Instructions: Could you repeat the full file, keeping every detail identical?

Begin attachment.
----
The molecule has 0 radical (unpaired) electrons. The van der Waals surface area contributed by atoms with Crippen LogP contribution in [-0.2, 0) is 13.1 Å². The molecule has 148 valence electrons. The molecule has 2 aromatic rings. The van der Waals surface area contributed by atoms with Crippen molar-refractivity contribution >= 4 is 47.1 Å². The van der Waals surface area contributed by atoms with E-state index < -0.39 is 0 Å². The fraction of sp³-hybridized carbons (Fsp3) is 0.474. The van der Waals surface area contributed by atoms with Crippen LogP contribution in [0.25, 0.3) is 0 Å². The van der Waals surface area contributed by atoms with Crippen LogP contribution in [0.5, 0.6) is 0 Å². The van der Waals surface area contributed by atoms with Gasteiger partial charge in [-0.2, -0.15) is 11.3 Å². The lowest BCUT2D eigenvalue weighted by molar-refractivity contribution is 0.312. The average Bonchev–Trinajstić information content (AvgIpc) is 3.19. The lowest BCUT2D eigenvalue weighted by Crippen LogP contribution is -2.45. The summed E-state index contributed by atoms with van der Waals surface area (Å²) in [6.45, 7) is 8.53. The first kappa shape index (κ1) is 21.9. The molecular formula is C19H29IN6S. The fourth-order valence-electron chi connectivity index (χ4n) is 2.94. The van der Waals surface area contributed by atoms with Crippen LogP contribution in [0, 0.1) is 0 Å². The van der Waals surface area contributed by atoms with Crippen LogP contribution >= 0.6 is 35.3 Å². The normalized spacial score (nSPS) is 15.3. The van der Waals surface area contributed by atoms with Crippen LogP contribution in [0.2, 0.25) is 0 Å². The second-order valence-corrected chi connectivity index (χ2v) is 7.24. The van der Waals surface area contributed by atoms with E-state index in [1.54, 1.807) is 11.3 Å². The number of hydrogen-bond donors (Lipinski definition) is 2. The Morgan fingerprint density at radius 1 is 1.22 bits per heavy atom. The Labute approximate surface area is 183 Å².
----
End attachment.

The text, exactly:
The molecule has 0 radical (unpaired) electrons. The van der Waals surface area contributed by atoms with Crippen LogP contribution in [-0.2, 0) is 13.1 Å². The molecule has 148 valence electrons. The molecule has 2 aromatic rings. The van der Waals surface area contributed by atoms with Crippen molar-refractivity contribution >= 4 is 47.1 Å². The van der Waals surface area contributed by atoms with E-state index < -0.39 is 0 Å². The fraction of sp³-hybridized carbons (Fsp3) is 0.474. The van der Waals surface area contributed by atoms with Crippen LogP contribution in [0.25, 0.3) is 0 Å². The van der Waals surface area contributed by atoms with Crippen LogP contribution in [0.5, 0.6) is 0 Å². The van der Waals surface area contributed by atoms with Gasteiger partial charge in [-0.2, -0.15) is 11.3 Å². The lowest BCUT2D eigenvalue weighted by molar-refractivity contribution is 0.312. The average Bonchev–Trinajstić information content (AvgIpc) is 3.19. The lowest BCUT2D eigenvalue weighted by Crippen LogP contribution is -2.45. The summed E-state index contributed by atoms with van der Waals surface area (Å²) in [6.45, 7) is 8.53. The first kappa shape index (κ1) is 21.9. The molecular formula is C19H29IN6S. The fourth-order valence-electron chi connectivity index (χ4n) is 2.94. The van der Waals surface area contributed by atoms with Crippen LogP contribution in [0, 0.1) is 0 Å². The van der Waals surface area contributed by atoms with Crippen LogP contribution >= 0.6 is 35.3 Å². The normalized spacial score (nSPS) is 15.3. The van der Waals surface area contributed by atoms with Crippen LogP contribution in [0.2, 0.25) is 0 Å². The second-order valence-corrected chi connectivity index (χ2v) is 7.24. The van der Waals surface area contributed by atoms with E-state index in [1.54, 1.807) is 11.3 Å². The number of hydrogen-bond donors (Lipinski definition) is 2. The Morgan fingerprint density at radius 1 is 1.22 bits per heavy atom. The Labute approximate surface area is 183 Å².